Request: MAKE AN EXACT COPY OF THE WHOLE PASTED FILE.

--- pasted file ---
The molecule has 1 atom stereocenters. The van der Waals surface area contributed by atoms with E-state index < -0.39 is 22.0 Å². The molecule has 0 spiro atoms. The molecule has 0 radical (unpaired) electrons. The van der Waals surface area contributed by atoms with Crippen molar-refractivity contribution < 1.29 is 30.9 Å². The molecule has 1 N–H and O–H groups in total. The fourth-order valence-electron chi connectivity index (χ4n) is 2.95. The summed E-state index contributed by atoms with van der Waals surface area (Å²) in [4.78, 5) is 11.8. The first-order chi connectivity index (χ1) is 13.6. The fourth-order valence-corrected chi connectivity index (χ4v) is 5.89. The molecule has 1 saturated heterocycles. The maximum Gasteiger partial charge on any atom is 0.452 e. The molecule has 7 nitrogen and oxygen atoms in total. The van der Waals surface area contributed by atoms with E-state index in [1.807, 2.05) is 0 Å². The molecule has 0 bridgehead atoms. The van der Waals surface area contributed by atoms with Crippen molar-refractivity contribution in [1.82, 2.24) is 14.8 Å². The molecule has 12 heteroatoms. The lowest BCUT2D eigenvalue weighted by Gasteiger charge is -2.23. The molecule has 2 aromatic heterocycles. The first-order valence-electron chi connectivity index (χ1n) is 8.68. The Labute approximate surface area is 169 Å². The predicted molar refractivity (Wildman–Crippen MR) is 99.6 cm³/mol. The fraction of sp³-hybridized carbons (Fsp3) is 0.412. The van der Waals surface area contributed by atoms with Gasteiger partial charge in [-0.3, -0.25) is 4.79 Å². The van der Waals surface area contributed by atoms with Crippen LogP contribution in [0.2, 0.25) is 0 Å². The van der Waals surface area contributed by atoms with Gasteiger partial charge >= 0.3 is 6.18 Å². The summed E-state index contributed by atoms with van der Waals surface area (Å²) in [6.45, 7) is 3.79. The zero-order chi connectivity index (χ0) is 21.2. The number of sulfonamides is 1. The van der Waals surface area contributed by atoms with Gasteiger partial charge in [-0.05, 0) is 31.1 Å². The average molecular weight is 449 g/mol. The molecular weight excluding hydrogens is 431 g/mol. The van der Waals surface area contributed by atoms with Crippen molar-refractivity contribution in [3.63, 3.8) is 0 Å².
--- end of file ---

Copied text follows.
The molecule has 1 atom stereocenters. The van der Waals surface area contributed by atoms with E-state index < -0.39 is 22.0 Å². The molecule has 0 spiro atoms. The molecule has 0 radical (unpaired) electrons. The van der Waals surface area contributed by atoms with Crippen molar-refractivity contribution < 1.29 is 30.9 Å². The molecule has 1 N–H and O–H groups in total. The fourth-order valence-electron chi connectivity index (χ4n) is 2.95. The summed E-state index contributed by atoms with van der Waals surface area (Å²) in [4.78, 5) is 11.8. The first-order chi connectivity index (χ1) is 13.6. The fourth-order valence-corrected chi connectivity index (χ4v) is 5.89. The molecule has 1 saturated heterocycles. The maximum Gasteiger partial charge on any atom is 0.452 e. The molecule has 7 nitrogen and oxygen atoms in total. The van der Waals surface area contributed by atoms with E-state index in [1.807, 2.05) is 0 Å². The molecule has 0 bridgehead atoms. The van der Waals surface area contributed by atoms with Crippen molar-refractivity contribution in [1.82, 2.24) is 14.8 Å². The molecule has 12 heteroatoms. The lowest BCUT2D eigenvalue weighted by Gasteiger charge is -2.23. The molecule has 2 aromatic heterocycles. The first-order valence-electron chi connectivity index (χ1n) is 8.68. The Labute approximate surface area is 169 Å². The predicted molar refractivity (Wildman–Crippen MR) is 99.6 cm³/mol. The fraction of sp³-hybridized carbons (Fsp3) is 0.412. The van der Waals surface area contributed by atoms with Gasteiger partial charge in [-0.3, -0.25) is 4.79 Å². The van der Waals surface area contributed by atoms with Crippen LogP contribution in [0.2, 0.25) is 0 Å². The van der Waals surface area contributed by atoms with Gasteiger partial charge >= 0.3 is 6.18 Å². The summed E-state index contributed by atoms with van der Waals surface area (Å²) in [6.45, 7) is 3.79. The zero-order chi connectivity index (χ0) is 21.2. The number of sulfonamides is 1. The van der Waals surface area contributed by atoms with Gasteiger partial charge in [-0.05, 0) is 31.1 Å². The average molecular weight is 449 g/mol. The molecular weight excluding hydrogens is 431 g/mol. The van der Waals surface area contributed by atoms with Crippen molar-refractivity contribution in [3.63, 3.8) is 0 Å².